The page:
The Code: last chance to support the network investments leading to a Gigabit Society
After one year of debates in the Council and in the Parliament, the two institutions have adopted their own positions on the draft Code on electronic communications. In a few days, they will start their negotiations with an objective to reach a political deal at the beginning of 2018.
This piece of legislation is essential to modernise and adapt the current legislation to the digital era and to support the political goal of a European Gigabit Society. Orange has been a strong supporter of the Commission’s initial draft; it was rightly balanced to support investment in new fixed networks, like Fiber-To-The-Home (FTTH), and mobile networks.
From the negotiation mandates adopted in both institutions, it seems that some important provisions may gather consensus and may therefore be confirmed in the final text. Even if some can still be improved, such an agreement on the principles would be welcome. This relates notably to the:
- Objective to support investments in Very High Capacity Networks; and the acknowledgment that such networks, if regulated, deserve a more granular approach in terms of tariff controls;
- Simplification suggested for the regulation of termination rates;
- Better framing of conditions attached to any regulation of mobile network sharing;
- Spectrum provisions where some principles on criteria and objectives for its allocation are harmonised;
- Support given to the principle of full harmonisation for consumer protection rules - but any exceptions attached to it should be strictly limited to make it efficient - and to the need to concentrate those rules on internet access services and interpersonal communications services.
However, some essential topics seem more contentious and the priorities of the co-legislators may diverge. Depending on the results of the negotiation on those issues, the Code may be either a real and positive step change or not. There is even a risk it could worsen the existing framework, whose incentives to invest are already low.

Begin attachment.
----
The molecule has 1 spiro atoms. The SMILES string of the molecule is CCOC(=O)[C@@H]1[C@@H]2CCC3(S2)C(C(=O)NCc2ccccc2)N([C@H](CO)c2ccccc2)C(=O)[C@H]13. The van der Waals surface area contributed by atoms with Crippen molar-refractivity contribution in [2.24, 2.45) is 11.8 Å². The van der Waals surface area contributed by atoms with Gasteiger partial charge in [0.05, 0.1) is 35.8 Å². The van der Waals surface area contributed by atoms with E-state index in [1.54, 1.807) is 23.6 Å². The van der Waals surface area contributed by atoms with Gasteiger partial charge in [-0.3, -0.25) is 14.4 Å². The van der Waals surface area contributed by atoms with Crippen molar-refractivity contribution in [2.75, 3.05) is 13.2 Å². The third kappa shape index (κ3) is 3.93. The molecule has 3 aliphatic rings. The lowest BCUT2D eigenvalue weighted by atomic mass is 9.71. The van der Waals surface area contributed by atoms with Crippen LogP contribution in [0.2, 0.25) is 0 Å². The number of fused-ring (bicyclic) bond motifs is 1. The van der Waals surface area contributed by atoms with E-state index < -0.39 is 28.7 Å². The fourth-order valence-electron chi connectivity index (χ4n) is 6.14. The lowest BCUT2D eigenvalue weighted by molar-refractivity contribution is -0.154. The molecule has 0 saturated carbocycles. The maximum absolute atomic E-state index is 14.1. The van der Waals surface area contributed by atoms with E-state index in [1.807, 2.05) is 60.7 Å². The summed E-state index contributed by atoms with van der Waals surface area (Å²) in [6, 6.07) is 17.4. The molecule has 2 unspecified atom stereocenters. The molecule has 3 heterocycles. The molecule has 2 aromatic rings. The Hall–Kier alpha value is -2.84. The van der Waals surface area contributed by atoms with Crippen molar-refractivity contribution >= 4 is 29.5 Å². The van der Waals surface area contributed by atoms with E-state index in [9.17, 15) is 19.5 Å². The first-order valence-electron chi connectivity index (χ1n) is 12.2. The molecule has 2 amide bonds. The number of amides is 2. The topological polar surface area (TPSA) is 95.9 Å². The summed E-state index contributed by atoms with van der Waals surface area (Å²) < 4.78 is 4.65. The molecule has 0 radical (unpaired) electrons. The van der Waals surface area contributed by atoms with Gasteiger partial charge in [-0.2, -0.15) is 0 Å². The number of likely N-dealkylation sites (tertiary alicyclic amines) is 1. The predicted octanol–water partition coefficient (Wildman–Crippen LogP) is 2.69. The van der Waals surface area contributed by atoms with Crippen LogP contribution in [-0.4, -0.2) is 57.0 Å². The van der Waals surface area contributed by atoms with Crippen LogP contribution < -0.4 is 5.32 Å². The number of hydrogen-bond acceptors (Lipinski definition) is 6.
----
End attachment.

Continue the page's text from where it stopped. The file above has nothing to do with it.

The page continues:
- On fixed network regulation, the draft Code included several positive provisions supporting investment, like co-investment, which is a very relevant tool for FTTH roll-out. They have however been diluted, by withdrawing the legal certainty attached to that scheme, and, even risk to become negative if the Code imposes access provisions in addition to co-investment proposals. There is also a debate on how to deal with duopolies, with diverging solutions put on the table. One of them would introduce a sector-specific concept of joint dominance, distinct from competition law, which would undermine the economics of investment and create complete legal uncertainty for market players.
- On spectrum, there is a disagreement on the level of predictability and stability to be granted to investors. Longer license duration and clear renewal of rights are essential in this respect.
- Finally there is now a proposal to regulate the prices of intra EU communications, although those markets have been acknowledged to be competitive for a decade. It would mean taking a step back, in contradiction with national regulators and the Commission’s past decisions.
The Code is at a crossroad. Either co-legislators re-assess the entire file in light of the shared political objective, to support and reward investments in new networks and allow innovation in services to flourish from all across the EU. Or, they jointly agree to trade-off on the lowest common denominator, for instance by approving a far less ambitious reform on spectrum policy, together with a dilution of the investment incentives on access regulation. This would definitively work against the objectives of the review and the European Union’s competitiveness.
Orange strongly hopes that the trilogues will acknowledge the European markets evolutions in terms of infrastructure-based competition and deliver a robust, future proof and pro-investment Code.